Aluminium extrusion equipmentUpdated

Aluminium ageing ovens

Artificial aging of profiles from aluminium alloys of the 6xxx series includes heating in ageing ovens to a temperature of about 180 ºС and holding at it for several hours, usually 4-5.

Hardening by ageing

The majority of extruded aluminium profiles

It is known that the majority of extruded aluminum profiles worldwide are produced from 6xxx series alloys, mainly from alloys 6060, 6063, 6061 and 6005A.

These aluminum alloys are heat hardenable. This means that:

  • they have the ability to retain magnesium silicide in an aluminum solid solution as a result of rapid cooling in the press, and
  • then release it under the controlled conditions of elevated temperature in an aging furnace.

This mechanism is called “hardening by ageing”, and the technological operation itself is artificial ageing. During artificial aging, aluminum profiles made from 6xxx series alloys receive specified strength characteristics – tensile strength, yeld strength and elongation.

Natural ageing

The process of precipitation of magnesium silicide from a solid solution of aluminum is very complex. It involves the formation and growth of clusters that impede the movement of dislocations, which ensures the strengthening of the material.

Alloys of the 6xxx series, which after quenching are left to sit at room temperature, gradually gain strength over a period of time from 100 to 500 hours. This process is called natural aging. For 6060 alloy, which has minimal magnesium and silicon content, this process can take several months. Therefore, the natural aging process is somewhat impractical due to delays in product delivery. At the same time, profiles in the T4 state have increased ductility. Therefore, this condition is used, for example, for profiles that will be subject to bending.

Artificial aging

The aging process of aluminum alloys occurs much faster at elevated temperatures. This usually achieves a higher level of strength than with natural aging.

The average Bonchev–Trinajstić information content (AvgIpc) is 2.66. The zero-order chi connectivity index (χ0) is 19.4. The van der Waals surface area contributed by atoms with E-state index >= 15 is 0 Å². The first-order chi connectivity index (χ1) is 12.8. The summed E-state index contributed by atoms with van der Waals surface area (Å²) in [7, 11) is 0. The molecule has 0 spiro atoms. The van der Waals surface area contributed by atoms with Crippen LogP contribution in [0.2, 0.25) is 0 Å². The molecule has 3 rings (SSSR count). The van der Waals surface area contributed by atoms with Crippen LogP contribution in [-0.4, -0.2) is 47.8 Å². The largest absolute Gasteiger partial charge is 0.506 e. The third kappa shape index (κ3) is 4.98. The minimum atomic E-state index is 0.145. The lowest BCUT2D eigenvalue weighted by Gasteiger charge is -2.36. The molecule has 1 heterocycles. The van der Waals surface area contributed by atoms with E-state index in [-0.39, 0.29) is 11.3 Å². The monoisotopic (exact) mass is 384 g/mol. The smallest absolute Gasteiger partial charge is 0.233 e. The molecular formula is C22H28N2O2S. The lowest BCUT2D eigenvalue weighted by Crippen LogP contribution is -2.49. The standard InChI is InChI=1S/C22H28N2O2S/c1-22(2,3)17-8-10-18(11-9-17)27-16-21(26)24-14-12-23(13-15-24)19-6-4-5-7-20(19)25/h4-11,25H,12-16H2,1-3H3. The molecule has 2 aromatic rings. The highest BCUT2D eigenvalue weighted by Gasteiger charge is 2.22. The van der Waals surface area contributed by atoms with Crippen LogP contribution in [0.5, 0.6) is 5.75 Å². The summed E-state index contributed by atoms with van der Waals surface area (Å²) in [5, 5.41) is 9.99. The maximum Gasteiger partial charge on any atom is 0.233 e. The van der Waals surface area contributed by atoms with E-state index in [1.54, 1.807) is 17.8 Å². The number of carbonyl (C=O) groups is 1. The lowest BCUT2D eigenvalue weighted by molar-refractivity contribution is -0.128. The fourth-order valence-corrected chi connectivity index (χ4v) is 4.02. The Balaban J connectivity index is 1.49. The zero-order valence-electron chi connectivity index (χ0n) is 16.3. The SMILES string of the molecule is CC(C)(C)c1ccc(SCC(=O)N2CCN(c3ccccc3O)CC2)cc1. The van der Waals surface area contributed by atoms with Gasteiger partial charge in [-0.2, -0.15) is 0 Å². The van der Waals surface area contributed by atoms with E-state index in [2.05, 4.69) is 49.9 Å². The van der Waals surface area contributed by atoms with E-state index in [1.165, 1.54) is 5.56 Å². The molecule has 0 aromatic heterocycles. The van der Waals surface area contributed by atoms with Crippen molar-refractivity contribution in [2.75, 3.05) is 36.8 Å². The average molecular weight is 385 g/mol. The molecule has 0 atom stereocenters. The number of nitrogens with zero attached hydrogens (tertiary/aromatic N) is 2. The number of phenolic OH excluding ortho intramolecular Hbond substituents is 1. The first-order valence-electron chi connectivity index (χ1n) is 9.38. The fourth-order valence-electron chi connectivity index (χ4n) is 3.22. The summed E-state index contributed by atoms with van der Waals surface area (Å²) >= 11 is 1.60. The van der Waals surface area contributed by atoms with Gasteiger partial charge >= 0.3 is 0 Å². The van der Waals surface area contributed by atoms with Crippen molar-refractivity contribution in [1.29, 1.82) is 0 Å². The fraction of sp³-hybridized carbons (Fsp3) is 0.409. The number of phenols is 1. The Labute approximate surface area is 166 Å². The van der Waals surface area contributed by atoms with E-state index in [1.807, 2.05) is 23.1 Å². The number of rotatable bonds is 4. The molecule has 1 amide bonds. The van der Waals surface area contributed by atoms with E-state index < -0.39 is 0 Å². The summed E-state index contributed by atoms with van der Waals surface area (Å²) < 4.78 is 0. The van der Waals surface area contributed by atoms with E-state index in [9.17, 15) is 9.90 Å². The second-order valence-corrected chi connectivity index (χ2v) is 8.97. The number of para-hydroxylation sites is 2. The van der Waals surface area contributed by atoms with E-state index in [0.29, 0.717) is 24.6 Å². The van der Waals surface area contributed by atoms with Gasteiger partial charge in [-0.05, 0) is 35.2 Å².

Artificial aging of profiles from alloys of the 6xxx series includes heating to a temperature of about 180 ºС and holding at it for several hours, usually 4-5.

This treatment of aluminum profiles ensures accelerated diffusion of silicon and magnesium atoms dissolved in aluminum in the direction of areas where the release of intermetallic Mg2Si particles begins. At the same time, the crystal lattice surrounding them is subject to elastic deformation, since these precipitates do not quite fit into it. All this creates obstacles to the movement of dislocations that try to pass through these areas. As a result, the yield strength and tensile strength of the alloy increase.

If an aluminum alloy is kept at elevated temperatures for too long, these particles will grow and some will disappear, and the yield strength of the alloy will decrease. In this case, the aluminum alloy is said to be in an overaged state (Figure 1).

Figure 1 – Effect of duration of artificial ageing
on the microstructure and strength of aluminium alloy [1]

Figure 2 shows the dependence of the strength of profiles made of alloy 6063 during artificial aging at various temperatures from 170 to 245 ºС. The level of strength depends on both the temperature and the duration of exposure at it. The typical aging process for 6063 alloy profiles is aging in an aging oven at 185ºC for 4-5 hours.

Figure 2 – Effect of time and temperature of precipitation aging on the
yield stress and ultimate tensile stress of AA6063 [1]

Aging oven design

Aluminium aging ovens can have different designs in accordance with the requirements of a particular production.

Most furnaces have the following basic structural elements:

  • Working chamber
  • Air circulation system
  • One or two air circulation fans.
  • Gas combustion and air heating chamber.
  • Gas burner and its control system.
    Direct or indirect heating

Most ageing ovens are direct fired. This means that gas combustion products are mixed with circulating air.

With indirect heating, the gas burns in a special radiant pipe and exits into the chimney outside. The circulating air passes along the outer surface of the radiant tube and is heated by radiation and convection. Indirect heating eliminates contact of the surface of the profiles with combustion products, but requires increased gas consumption.